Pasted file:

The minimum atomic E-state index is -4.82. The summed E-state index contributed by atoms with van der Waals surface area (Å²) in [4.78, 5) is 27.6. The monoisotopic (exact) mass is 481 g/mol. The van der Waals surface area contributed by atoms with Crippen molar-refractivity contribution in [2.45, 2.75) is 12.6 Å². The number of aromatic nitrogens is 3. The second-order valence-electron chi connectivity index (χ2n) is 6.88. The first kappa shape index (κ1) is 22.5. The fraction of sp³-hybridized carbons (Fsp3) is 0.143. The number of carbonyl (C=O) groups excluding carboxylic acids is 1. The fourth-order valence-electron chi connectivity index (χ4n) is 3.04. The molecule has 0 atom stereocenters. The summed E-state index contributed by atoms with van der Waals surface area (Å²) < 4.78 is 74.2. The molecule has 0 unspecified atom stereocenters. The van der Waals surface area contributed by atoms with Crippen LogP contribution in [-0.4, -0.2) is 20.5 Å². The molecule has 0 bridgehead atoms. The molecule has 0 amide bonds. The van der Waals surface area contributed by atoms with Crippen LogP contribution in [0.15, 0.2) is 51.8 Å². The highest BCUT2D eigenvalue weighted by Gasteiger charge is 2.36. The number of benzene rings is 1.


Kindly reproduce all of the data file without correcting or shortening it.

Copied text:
The minimum atomic E-state index is -4.82. The summed E-state index contributed by atoms with van der Waals surface area (Å²) in [4.78, 5) is 27.6. The monoisotopic (exact) mass is 481 g/mol. The van der Waals surface area contributed by atoms with Crippen molar-refractivity contribution in [2.45, 2.75) is 12.6 Å². The number of aromatic nitrogens is 3. The second-order valence-electron chi connectivity index (χ2n) is 6.88. The first kappa shape index (κ1) is 22.5. The fraction of sp³-hybridized carbons (Fsp3) is 0.143. The number of carbonyl (C=O) groups excluding carboxylic acids is 1. The fourth-order valence-electron chi connectivity index (χ4n) is 3.04. The molecule has 0 atom stereocenters. The summed E-state index contributed by atoms with van der Waals surface area (Å²) < 4.78 is 74.2. The molecule has 0 unspecified atom stereocenters. The van der Waals surface area contributed by atoms with Crippen LogP contribution in [-0.4, -0.2) is 20.5 Å². The molecule has 0 bridgehead atoms. The molecule has 0 amide bonds. The van der Waals surface area contributed by atoms with Crippen LogP contribution in [0.15, 0.2) is 51.8 Å². The highest BCUT2D eigenvalue weighted by Gasteiger charge is 2.36. The number of benzene rings is 1.